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Full of ceviche and alcohol, I ambled down the busker jammed stairs to the unlit highway crossing bridge to take photos.

By the time I returned to the main square in Barrancos the place had spring to life with dancers showing off and water fountains flowing.

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The choking is an important part of the dance they were practicing. No idea what that means.

Eventually I felt a small twinge of hunger so I perused the restaurants east of the square. A waiter at an upscale restaurant called Ventarron Gourmet assured me his English was good and he would help me choose. Turns out his English was not good and me just pointing and asking questions he took as me ordering those dishes. So, before I could “order” anything a plate of ceviche came out. That was okay, I intended to order that one anyway, but when I flagged him down to order beef hearts (a specialty here I hadn’t tried yet) he brought out pork belly, insisting I had already ordered it, when in fact I only wanted to make sure that’s what the unintentionally funny words on the menu translated to so I could send a photo of it to Sam (who loves pork belly).

“Is this pork belly?” translates to “I want to order” at Ventarron Gourmet. (Keep in mind the menu is in Soles, not USD, so it wasn’t as terrible a financial mistake as it first looks)

I suppose the red flag should have occurred much earlier when I asked him what types of pisco they had and he pointed me towards something with cinnamon. The drink came out quickly, but a few sips in I thought it was really watered down. A few sips more and I realized he had sold me on an $8 (USD) glass of nothing more than gingerale with cinnamon powder on top.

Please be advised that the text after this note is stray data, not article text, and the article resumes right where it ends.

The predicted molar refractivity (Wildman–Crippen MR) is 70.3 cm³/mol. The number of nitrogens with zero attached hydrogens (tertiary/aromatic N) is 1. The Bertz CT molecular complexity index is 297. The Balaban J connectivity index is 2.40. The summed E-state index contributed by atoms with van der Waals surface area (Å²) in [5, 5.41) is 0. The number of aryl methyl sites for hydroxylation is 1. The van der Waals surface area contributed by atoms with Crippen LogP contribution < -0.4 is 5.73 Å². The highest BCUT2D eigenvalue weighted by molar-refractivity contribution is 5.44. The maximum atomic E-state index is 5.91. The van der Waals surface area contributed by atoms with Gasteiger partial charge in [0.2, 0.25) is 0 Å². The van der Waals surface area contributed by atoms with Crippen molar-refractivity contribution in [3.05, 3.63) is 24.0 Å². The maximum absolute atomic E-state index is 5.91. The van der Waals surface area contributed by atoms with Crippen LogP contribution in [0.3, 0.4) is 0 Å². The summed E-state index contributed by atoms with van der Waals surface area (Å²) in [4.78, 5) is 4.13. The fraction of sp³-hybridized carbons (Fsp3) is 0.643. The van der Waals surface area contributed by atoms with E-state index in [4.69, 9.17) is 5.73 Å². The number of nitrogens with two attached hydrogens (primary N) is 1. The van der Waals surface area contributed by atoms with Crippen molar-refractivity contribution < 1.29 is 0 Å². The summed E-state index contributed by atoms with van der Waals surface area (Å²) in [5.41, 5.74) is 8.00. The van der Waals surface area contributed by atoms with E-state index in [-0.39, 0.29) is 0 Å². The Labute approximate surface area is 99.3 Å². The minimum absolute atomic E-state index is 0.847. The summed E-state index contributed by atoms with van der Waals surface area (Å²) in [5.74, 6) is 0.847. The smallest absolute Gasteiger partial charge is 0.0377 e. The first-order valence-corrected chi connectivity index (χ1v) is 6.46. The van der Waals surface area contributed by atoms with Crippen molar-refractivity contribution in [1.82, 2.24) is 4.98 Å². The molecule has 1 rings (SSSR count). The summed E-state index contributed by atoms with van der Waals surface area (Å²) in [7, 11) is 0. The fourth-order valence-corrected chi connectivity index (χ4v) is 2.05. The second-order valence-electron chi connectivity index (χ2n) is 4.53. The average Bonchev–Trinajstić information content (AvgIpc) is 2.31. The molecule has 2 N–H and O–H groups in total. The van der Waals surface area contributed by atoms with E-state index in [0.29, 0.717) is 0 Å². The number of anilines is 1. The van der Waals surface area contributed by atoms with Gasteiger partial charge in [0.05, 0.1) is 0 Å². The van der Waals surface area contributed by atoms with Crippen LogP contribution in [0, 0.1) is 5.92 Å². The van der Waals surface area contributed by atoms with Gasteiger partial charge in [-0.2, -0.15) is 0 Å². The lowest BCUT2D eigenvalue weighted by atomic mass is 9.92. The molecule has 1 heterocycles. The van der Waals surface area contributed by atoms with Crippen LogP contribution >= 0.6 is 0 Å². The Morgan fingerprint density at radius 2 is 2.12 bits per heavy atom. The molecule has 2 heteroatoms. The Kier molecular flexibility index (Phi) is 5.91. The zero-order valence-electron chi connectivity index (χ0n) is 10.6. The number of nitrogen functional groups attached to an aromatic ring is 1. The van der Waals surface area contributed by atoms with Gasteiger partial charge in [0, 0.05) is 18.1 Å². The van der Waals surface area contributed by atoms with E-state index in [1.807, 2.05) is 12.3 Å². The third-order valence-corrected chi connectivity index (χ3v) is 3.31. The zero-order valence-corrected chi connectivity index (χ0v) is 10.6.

Oh well. The total bill was still only about $27 USD, which is at least half what you’d pay for similar quality foodie appetizers in a fancy LA place.

I ubered home and waited for Sam. Her dinners sponsored by the Peru Trade Commission stretched later each night and on this day she didn’t get home until five till midnight. The residual anxiety kept me up another few hours and didn’t allow for the snoozing in I had recaptured the previous nights.

Because of this, and because I had run full out of ideas for places to go and things to do in the city I decided to stay in the room and nurse my blistered toes for a day – only 48 hours until we scale the infamous “stairway of death,” after all.

After Sam came home on Thursday we had a late dinner together at the hotel restaurant.

Friday I woke to Montezuma’s revenge and prayed my guts would hold together until we reached the airport. I had planned for this eventuality with Kaiser travel sand picked up antibiotics when I got my yellow fever shot. However, I chose not to take it because I hoped it was just the seafood I had the night before (I reacted similarly to fresh shellfish in Baja earlier this year).